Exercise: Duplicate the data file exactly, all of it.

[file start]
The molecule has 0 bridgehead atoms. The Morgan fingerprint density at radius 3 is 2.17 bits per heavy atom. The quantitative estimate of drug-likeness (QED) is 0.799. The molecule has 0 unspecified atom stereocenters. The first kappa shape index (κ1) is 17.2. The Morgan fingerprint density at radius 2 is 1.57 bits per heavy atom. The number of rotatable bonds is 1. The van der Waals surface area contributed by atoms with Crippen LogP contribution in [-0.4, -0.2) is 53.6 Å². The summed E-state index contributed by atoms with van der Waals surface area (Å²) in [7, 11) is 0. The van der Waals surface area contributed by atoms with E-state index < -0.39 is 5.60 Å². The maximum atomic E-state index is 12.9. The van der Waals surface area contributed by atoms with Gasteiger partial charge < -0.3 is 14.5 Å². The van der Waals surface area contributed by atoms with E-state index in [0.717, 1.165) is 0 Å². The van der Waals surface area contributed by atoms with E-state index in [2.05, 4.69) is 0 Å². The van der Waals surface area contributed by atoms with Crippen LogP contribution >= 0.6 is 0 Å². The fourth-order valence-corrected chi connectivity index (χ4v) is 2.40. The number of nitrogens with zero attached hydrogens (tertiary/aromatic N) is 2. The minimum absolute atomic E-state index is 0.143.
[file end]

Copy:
The molecule has 0 bridgehead atoms. The Morgan fingerprint density at radius 3 is 2.17 bits per heavy atom. The quantitative estimate of drug-likeness (QED) is 0.799. The molecule has 0 unspecified atom stereocenters. The first kappa shape index (κ1) is 17.2. The Morgan fingerprint density at radius 2 is 1.57 bits per heavy atom. The number of rotatable bonds is 1. The van der Waals surface area contributed by atoms with Crippen LogP contribution in [-0.4, -0.2) is 53.6 Å². The summed E-state index contributed by atoms with van der Waals surface area (Å²) in [7, 11) is 0. The van der Waals surface area contributed by atoms with E-state index < -0.39 is 5.60 Å². The maximum atomic E-state index is 12.9. The van der Waals surface area contributed by atoms with Gasteiger partial charge < -0.3 is 14.5 Å². The van der Waals surface area contributed by atoms with E-state index in [0.717, 1.165) is 0 Å². The van der Waals surface area contributed by atoms with E-state index in [2.05, 4.69) is 0 Å². The van der Waals surface area contributed by atoms with Crippen LogP contribution >= 0.6 is 0 Å². The fourth-order valence-corrected chi connectivity index (χ4v) is 2.40. The number of nitrogens with zero attached hydrogens (tertiary/aromatic N) is 2. The minimum absolute atomic E-state index is 0.143.